|Henry Gray (18251861). Anatomy of the Human Body. 1918.|
|their ducts opening for the most part into the fossæ of the vallate papillæ. These glands are racemose, the duct of each branching into several minute ducts, which end in alveoli, lined by a single layer of more or less columnar epithelium. Their secretion is of a watery nature, and probably assists in the distribution of the substance to be tasted over the taste area. (Ebner.)|
| The septum consists of a vertical layer of fibrous tissue, extending throughout the entire length of the median plane of the tongue, though not quite reaching the dorsum. It is thicker behind than in front, and occasionally contains a small fibrocartilage, about 6 mm. in length. It is well displayed by making a vertical section across the organ.|
| The hyoglossal membrane is a strong fibrous lamina, which connects the under surface of the root of the tongue to the body of the hyoid bone. This membrane receives, in front, some of the fibers of the Genioglossi.|
| Taste-buds, the end-organs of the gustatory sense, are scattered over the mucous membrane of the mouth and tongue at irregular intervals. They occur especially in the sides of the vallate papillæ. In the rabbit there is a localized area at the side of the base of the tongue, the papilla foliata, in which they are especially abundant (Fig. 1021). They are described under the organs of the senses (page 991).|
FIG. 1021 Vertical section of papilla foliata of the rabbit, passing across the folia. (Ranvier.) (See enlarged image)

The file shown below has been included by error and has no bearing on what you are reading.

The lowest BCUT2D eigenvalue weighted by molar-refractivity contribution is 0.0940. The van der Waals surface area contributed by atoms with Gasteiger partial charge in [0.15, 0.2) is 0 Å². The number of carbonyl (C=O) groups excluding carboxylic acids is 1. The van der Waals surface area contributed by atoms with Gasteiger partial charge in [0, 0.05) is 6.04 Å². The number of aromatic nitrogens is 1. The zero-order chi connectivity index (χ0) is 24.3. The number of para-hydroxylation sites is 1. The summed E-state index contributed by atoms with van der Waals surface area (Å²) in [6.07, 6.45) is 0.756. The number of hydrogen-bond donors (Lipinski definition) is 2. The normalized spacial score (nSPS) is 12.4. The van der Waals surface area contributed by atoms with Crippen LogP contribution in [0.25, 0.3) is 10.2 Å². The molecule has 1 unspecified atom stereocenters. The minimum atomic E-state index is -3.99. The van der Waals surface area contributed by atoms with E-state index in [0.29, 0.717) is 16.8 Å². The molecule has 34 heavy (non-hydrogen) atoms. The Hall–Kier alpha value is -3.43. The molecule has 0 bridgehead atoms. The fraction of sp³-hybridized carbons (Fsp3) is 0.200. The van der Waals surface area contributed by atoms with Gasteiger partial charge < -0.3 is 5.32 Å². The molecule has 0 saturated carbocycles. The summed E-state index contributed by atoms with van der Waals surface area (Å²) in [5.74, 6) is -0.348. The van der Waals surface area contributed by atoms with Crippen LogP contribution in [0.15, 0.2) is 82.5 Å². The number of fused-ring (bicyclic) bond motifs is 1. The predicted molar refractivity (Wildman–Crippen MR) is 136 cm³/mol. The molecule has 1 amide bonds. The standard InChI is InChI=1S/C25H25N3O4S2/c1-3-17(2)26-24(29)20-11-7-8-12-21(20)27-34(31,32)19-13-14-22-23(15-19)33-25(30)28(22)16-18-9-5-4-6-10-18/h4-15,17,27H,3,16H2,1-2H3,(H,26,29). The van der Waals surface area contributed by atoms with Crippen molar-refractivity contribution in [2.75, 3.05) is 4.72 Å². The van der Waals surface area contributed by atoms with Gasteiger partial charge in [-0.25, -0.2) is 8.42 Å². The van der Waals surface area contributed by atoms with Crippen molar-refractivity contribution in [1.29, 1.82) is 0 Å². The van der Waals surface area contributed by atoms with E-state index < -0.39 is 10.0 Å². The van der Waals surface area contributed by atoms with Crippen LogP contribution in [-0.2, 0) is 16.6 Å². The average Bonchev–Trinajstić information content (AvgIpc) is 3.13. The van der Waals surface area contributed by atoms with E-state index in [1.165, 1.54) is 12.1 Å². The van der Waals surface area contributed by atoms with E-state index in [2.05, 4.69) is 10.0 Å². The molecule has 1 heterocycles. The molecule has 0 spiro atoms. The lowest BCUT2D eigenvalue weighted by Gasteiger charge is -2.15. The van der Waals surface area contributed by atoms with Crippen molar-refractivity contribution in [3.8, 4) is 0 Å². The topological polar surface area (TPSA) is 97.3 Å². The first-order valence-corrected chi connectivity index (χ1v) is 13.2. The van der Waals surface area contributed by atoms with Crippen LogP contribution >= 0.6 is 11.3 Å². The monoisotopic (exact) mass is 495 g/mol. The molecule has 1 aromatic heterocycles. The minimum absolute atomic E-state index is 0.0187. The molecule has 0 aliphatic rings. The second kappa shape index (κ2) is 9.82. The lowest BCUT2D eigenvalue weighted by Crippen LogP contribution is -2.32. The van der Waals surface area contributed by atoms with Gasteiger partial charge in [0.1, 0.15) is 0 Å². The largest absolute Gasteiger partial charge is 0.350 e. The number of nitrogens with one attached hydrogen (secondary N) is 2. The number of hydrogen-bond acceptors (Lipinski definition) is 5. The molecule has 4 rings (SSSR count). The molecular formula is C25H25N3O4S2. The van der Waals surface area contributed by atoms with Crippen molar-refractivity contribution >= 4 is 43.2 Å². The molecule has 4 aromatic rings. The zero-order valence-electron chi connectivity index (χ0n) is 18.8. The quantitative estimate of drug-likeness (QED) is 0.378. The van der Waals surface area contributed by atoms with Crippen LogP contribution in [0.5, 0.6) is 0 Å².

Vessels and Nerves.The main artery of the tongue is the lingual branch of the external carotid, but the external maxillary and ascending pharyngeal also give branches to it. The veins open into the internal jugular.
| The lymphatics of the tongue have been described on page 696.|
| The sensory nerves of the tongue are: (1) the lingual branch of the mandibular, which is distributed to the papillæ at the forepart and sides of the tongue, and forms the nerve of ordinary sensibility for its anterior two-thirds; (2) the chorda tympani branch of the facial, which runs in the sheath of the lingual, and is generally regarded as the nerve of taste for the anterior two-thirds; this nerve is a continuation of the sensory root of the facial (nervus intermedius); (3) the lingual branch of the glossopharyngeal, which is distributed to the mucous membrane at the base and sides of the tongue, and to the papillæ vallatæ, and which supplies both gustatory filaments and fibers of general sensation to this region; (4) the superior laryngeal, which sends some fine branches to the root near the epiglottis.|
The Salivary Glands (Fig. 1024).Three large pairs of salivary glands communicate with the mouth, and pour their secretion into its cavity; they are the parotid, submaxillary, and sublingual.
Parotid Gland (glandula parotis).The parotid gland (Figs. 1022, 1023), the largest of the three, varies in weight from 14 to 28 gm. It lies upon the side of the face, immediately below and in front of the external ear. The main portion of the gland is superficial, somewhat flattened and quadrilateral in form, and is placed between the ramus of the mandible in front and the mastoid process and Sternocleidomastoideus behind, overlapping, however, both boundaries. Above, it is broad and reaches nearly to the zygomatic arch; below, it tapers somewhat to about